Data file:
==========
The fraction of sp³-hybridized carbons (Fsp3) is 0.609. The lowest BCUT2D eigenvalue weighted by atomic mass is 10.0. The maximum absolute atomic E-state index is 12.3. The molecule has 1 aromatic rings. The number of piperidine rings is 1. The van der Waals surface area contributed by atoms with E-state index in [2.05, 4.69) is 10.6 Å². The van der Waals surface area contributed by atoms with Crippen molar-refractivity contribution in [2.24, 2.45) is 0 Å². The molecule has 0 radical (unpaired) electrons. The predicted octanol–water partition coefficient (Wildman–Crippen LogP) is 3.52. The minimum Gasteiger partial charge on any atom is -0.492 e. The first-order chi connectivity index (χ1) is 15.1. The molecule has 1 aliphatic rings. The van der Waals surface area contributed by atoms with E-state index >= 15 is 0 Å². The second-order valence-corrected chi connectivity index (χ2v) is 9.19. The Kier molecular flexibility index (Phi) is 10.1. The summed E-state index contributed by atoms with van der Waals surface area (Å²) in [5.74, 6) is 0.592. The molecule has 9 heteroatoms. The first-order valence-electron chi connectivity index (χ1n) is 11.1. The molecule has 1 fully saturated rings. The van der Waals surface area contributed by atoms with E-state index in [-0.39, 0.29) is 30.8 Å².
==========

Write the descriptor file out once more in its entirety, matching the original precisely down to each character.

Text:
The fraction of sp³-hybridized carbons (Fsp3) is 0.609. The lowest BCUT2D eigenvalue weighted by atomic mass is 10.0. The maximum absolute atomic E-state index is 12.3. The molecule has 1 aromatic rings. The number of piperidine rings is 1. The van der Waals surface area contributed by atoms with E-state index in [2.05, 4.69) is 10.6 Å². The van der Waals surface area contributed by atoms with Crippen molar-refractivity contribution in [2.24, 2.45) is 0 Å². The molecule has 0 radical (unpaired) electrons. The predicted octanol–water partition coefficient (Wildman–Crippen LogP) is 3.52. The minimum Gasteiger partial charge on any atom is -0.492 e. The first-order chi connectivity index (χ1) is 15.1. The molecule has 1 aliphatic rings. The van der Waals surface area contributed by atoms with E-state index >= 15 is 0 Å². The second-order valence-corrected chi connectivity index (χ2v) is 9.19. The Kier molecular flexibility index (Phi) is 10.1. The summed E-state index contributed by atoms with van der Waals surface area (Å²) in [5.74, 6) is 0.592. The molecule has 9 heteroatoms. The first-order valence-electron chi connectivity index (χ1n) is 11.1. The molecule has 1 fully saturated rings. The van der Waals surface area contributed by atoms with E-state index in [-0.39, 0.29) is 30.8 Å².